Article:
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Emerald Group Publishing Limited
Copyright © 2001, MCB UP Limited
Keywords: Robots, Fuzzy logic
A research group led by Mr Takashi Kato of Tokyo's Kogakuin University has developed a robot arm incorporating a mechanism made of a shape-memory alloy that senses the hardness of an object. Weighing just 2.5kgs and measuring 650mm, the Kato arm gauges the solidity of objects by the degree of resistance encountered at its "finger-tips", thereby opening the way to applications in nursing care and other activities that involve the handling of humans by robotic means.
The alloys used enable the arm to stretch and contract its grippers when heated or cooled, recoil from solid surfaces and sink into softer ones, with its movement depending on the amount of force exerted on an object by the robotic fingertips and on how much the object yields to that touch, with "fuzzy logic" being used to account for any ambiguous data.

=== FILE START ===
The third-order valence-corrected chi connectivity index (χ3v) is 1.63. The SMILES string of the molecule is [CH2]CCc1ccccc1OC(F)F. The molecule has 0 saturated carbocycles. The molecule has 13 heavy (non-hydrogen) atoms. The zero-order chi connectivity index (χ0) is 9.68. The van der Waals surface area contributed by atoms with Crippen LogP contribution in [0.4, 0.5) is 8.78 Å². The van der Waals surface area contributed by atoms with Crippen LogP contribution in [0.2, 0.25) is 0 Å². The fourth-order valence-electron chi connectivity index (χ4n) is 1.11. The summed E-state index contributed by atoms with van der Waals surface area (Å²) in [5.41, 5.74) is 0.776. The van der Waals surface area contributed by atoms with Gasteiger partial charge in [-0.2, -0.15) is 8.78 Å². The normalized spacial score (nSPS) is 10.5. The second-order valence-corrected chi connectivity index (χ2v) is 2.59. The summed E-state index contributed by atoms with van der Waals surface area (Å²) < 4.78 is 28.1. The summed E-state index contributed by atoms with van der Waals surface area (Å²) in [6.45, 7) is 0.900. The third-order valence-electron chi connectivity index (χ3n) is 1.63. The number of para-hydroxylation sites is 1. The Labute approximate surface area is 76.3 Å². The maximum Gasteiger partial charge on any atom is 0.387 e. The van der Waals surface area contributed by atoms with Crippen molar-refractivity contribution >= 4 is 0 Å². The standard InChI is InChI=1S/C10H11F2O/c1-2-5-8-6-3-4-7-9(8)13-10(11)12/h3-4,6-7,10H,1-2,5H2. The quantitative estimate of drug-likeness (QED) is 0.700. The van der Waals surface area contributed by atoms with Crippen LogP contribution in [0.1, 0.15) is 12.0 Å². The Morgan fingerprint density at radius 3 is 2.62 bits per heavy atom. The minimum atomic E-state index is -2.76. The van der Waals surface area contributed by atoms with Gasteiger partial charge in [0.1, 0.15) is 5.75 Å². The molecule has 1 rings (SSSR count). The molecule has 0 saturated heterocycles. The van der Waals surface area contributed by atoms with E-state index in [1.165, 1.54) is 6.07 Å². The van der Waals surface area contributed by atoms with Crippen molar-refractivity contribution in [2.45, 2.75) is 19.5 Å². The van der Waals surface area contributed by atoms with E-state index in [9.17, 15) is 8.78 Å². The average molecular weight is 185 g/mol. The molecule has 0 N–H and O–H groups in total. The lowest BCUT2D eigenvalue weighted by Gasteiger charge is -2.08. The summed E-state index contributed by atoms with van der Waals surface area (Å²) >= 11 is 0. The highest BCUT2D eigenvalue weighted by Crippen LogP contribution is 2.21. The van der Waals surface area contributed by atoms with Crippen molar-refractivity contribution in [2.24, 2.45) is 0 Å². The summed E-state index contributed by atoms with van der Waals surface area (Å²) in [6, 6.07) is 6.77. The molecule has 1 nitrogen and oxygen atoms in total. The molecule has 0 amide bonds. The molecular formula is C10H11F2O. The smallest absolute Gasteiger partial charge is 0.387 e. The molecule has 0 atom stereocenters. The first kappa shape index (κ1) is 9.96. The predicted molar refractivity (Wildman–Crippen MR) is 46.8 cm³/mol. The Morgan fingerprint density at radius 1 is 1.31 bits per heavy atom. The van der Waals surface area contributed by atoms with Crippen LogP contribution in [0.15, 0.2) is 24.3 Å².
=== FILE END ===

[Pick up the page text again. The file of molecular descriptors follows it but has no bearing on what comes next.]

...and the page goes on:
Robotic arms capable of ascertaining solidity are not new, but earlier models required motors or other weight devices to move the parts used for grasping, thanks to shape-memory alloys.